In The Misanthrope by Moliere, how is there a reflection regarding absolutism under Louis XIV?

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Ashley Kannan | Middle School Teacher | (Level 3) Distinguished Educator

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I think that the premise of the Moliere drama as one where there is a critique offered of the social conventions of the day has a directly reflective effect regarding the absolutist ideas of Louis XIV.  The memoirist Saint- Simon once wrote about Louis XIV that "There was nothing he liked so much as flattery, or, to put it more plainly, adulation; the coarser and clumsier it was, the more he relished it."  Voltaire confirmed the same idea about the absolutist ruler:  

It is certain that he passionately wanted glory, rather than the conquests themselves. In the acquisition of Alsace and half of Flanders, and of all of Franche-Comté, what he really liked was the name he made for himself.

Both recollections of the French Monarch reveal the social convention of the time period, a condition where inauthenticity defined how individuals interact with one another.  Alceste is driven to be honest and define himself in a way that transcends the condition where "flattery" and false "adulation" guide the contours of human interaction.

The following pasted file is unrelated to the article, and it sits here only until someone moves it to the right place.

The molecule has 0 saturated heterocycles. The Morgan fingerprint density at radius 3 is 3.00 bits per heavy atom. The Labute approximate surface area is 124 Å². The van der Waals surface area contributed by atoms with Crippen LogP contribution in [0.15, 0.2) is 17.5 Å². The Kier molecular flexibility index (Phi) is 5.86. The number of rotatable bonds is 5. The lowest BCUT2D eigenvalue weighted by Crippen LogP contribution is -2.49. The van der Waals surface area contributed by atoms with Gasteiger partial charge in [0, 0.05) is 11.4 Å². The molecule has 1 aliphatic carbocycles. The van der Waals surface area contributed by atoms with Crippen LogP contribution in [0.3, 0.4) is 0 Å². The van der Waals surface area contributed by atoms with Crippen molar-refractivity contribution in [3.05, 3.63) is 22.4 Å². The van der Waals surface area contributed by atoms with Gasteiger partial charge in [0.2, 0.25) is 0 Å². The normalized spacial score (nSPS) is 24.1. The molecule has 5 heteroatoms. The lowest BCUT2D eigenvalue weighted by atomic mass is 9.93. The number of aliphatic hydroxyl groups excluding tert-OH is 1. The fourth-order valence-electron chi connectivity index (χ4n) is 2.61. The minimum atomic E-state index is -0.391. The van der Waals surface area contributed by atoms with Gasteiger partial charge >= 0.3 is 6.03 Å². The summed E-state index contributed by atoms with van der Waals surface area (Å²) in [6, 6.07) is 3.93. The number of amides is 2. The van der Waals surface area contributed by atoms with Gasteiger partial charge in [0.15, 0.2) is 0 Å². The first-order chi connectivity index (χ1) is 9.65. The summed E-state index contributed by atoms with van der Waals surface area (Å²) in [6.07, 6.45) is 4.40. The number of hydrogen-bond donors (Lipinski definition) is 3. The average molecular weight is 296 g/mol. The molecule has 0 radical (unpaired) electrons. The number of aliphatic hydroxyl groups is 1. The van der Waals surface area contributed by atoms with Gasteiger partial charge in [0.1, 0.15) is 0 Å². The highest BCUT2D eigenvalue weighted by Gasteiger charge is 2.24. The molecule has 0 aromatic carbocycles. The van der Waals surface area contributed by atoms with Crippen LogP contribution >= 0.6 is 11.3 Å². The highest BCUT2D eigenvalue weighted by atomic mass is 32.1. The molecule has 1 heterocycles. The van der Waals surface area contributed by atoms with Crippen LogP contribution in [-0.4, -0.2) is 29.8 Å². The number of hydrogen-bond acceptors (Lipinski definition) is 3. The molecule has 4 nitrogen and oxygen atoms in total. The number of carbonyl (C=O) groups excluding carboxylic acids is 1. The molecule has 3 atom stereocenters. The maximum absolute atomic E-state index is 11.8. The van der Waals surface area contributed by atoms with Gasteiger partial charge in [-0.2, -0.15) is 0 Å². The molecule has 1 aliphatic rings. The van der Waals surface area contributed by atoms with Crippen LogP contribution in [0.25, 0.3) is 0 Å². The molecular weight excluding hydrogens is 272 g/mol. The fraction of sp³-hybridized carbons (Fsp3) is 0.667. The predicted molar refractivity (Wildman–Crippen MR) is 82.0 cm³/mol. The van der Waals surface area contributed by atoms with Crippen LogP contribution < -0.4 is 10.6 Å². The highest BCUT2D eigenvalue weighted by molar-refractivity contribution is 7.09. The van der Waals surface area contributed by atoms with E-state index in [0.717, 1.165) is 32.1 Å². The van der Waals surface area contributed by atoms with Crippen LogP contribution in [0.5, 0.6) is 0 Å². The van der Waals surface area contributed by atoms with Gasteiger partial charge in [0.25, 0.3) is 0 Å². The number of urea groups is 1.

Such a condition becomes a reflection of how Moliere might be challenging life under Louis XIV.  The absolutist condition of the time period made social interactions based on inauthenticity a standard for all.  It was never restrained because it was a top- down approach.  Louis XIV showed a preference for it and throughout French society this preference was seen as absolute, something non- negotiable.  Moliere's construction of how fraudulence cannot be a means through which individuals live their lives is a reflection of the structure and manner of society under Louis XIV.  Alceste's repudiation of such a world and his desire to flee it can represent Moliere's fundamental challenge to the absolutist means and approach of the social world under Louis XIV.

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